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Review: SC recommends setting up of Motor Vehicle Appellate Tribunals for speedy disposal of accident compensation claims

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In this roundup of court judgements, we look at Constitutional Courts’ remarks & directions about an export ban on PPE kits, need for the constitution of Motor Vehicle Appellate Tribunals in the country, NCPCR estimates of orphaned children due to COVID-19, implications of allotment of government land on the basis of discretionary quota.

Supreme Court: Upholds RBI regulations for an export ban on PPE kits; ‘Well-being of masses over Right to Business of few’.

In the case Akshay N Patel vs. Reserve Bank of India (RBI) and others, the Supreme Court upheld the measures adopted by the RBI to implement the ban imposed by the Union Government on the export of Personal Protective Equipment (PPE) Kits in view of the COVID-19 pandemic.

The apex court was hearing a challenge to Clause 2(iii) of the Revised Guidelines on Merchanting Trade Transactions (MTT) (dated 23 January 2020) issued by the RBI in the exercise of its power under Section 10(4) and 11(1) of the Foreign Exchange Management Act 1994. The petitioner is a businessman engaged in manufacturing and trading of pharmaceutical, skincare and PPE products. The petitioner had obtained a contract to serve as an intermediary between the sale of PPE products by a supplier in China to a buyer in the United States. He was denied a letter of credit to execute the MTT contract for the above transaction, in view of the export ban imposed by the Union Government on PPE kits.

The petitioner claimed that the restrictions amounted to a violation of his fundamental right of freedom to trade and business guaranteed under Article 19(1)(g) of the Constitution of India. Earlier, he had challenged the above provisions in Madhya Pradesh high court, which ruled that that ban of export in respect of KN95 Masks, PPE kits and other products does not amount to a violation of the fundamental right and it is a purely policy matter under the ambit of Government of India.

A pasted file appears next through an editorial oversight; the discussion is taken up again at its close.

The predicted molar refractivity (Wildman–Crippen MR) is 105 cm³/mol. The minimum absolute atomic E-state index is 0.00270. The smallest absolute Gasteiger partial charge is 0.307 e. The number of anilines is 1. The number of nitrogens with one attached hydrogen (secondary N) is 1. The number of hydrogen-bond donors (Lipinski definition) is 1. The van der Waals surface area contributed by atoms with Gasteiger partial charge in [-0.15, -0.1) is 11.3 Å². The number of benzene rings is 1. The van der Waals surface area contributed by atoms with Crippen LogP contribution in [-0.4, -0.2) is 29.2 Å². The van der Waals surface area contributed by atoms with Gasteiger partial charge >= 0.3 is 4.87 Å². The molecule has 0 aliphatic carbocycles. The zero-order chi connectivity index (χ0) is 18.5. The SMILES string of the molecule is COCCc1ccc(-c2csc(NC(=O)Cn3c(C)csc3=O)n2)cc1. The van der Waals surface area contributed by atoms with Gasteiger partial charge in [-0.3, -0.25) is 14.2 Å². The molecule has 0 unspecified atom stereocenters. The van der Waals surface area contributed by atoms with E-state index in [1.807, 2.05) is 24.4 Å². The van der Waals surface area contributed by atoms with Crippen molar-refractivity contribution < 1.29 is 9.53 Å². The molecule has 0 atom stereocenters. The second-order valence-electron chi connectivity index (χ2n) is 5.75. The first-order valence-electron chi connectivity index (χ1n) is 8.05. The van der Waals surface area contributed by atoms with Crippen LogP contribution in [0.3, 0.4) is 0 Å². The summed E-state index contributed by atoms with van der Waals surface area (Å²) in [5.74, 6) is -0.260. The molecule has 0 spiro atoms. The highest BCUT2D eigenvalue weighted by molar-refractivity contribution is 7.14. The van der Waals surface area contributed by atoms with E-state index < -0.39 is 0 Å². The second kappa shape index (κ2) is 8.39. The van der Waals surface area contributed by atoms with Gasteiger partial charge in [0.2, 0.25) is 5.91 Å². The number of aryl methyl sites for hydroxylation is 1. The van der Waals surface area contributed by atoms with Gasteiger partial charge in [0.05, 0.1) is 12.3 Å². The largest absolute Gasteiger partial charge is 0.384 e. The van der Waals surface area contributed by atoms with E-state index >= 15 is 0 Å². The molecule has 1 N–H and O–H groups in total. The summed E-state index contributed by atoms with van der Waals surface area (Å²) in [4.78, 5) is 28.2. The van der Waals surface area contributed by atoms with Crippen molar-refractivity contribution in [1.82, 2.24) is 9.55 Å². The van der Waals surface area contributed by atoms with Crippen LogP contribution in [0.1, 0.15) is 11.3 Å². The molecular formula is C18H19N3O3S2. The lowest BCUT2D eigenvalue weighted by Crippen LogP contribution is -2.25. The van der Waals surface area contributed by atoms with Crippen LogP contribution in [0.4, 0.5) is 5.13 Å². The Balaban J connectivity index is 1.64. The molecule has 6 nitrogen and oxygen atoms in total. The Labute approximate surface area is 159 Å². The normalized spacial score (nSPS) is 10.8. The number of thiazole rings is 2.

The bench of Justices DY Chandrachud, Vikram Nath and BV Nagarathna examined the restrictions on the basis of the “test of proportionality” (evolved in earlier precedents) with the following questions:

  1. Is the measure in furtherance of a legitimate aim?
  2. Is the measure suitable for achieving such an aim? 
  3. Is the measure necessary for achieving the aim?
  4. Is the measure adequately balanced with the right of the individual?

The bench observed that the measure by the government & RBI is enacted with a legitimate aim that is of sufficient importance to override a constitutional right of freedom to conduct business. The steps undertaken are also necessary to achieve the objective of ensuring adequate supplies.

The court noted that while the petitioner was an intermediary facilitating the transfer of kits between the USA and China and that the goods were not entering the territory of India, they are still recorded as negative and positive exports from the territory of an intermediary. The bench concluded that the RBI has regulatory powers and has demonstrated a rational nexus in the prohibition of MTTs in respect of PPE products and the public health of Indian citizens.

Therefore, the apex court concluded that the RBI decision was a proportionate measure; and therefore, upheld the RBI regulations for an export ban on PPE kits.

Supreme Court: Recommends constitution of Motor Vehicle Appellate Tribunals in view of large pendency in high courts.

In the case Rasmita Biswal & Ors vs. Divisional Manager, National Insurance Company Ltd & Another, the Supreme Court recommended the constitution of Motor Vehicle Appellate Tribunals in the country by amending Section 173 of the Motor Vehicles Act for hearing appeals challenging the award of a Tribunal.

The apex court was hearing a civil appeal filed challenging the Orissa high court order (dated 07 March 2018), which reduced the compensation payable to family members of the deceased in a motor vehicle accident from Rs. 22,60,000 to Rs. 17,00,000.

The bench of Justice Abdul Nazeer and Justice Krishna Murari recalculated the amount of compensation payable to the appellants as 31,01,000 considering the following:

  • The monthly income of the deceased is Rs.15,000/- per month (deceased was 33 years old). The annual salary of the deceased comes to Rs. 1,80,000/- which has to be multiplied by ’16’ which becomes Rs. 28,80,000/-
  • 40% of the income of the deceased added towards loss of future prospects which comes to Rs. 11,52,000.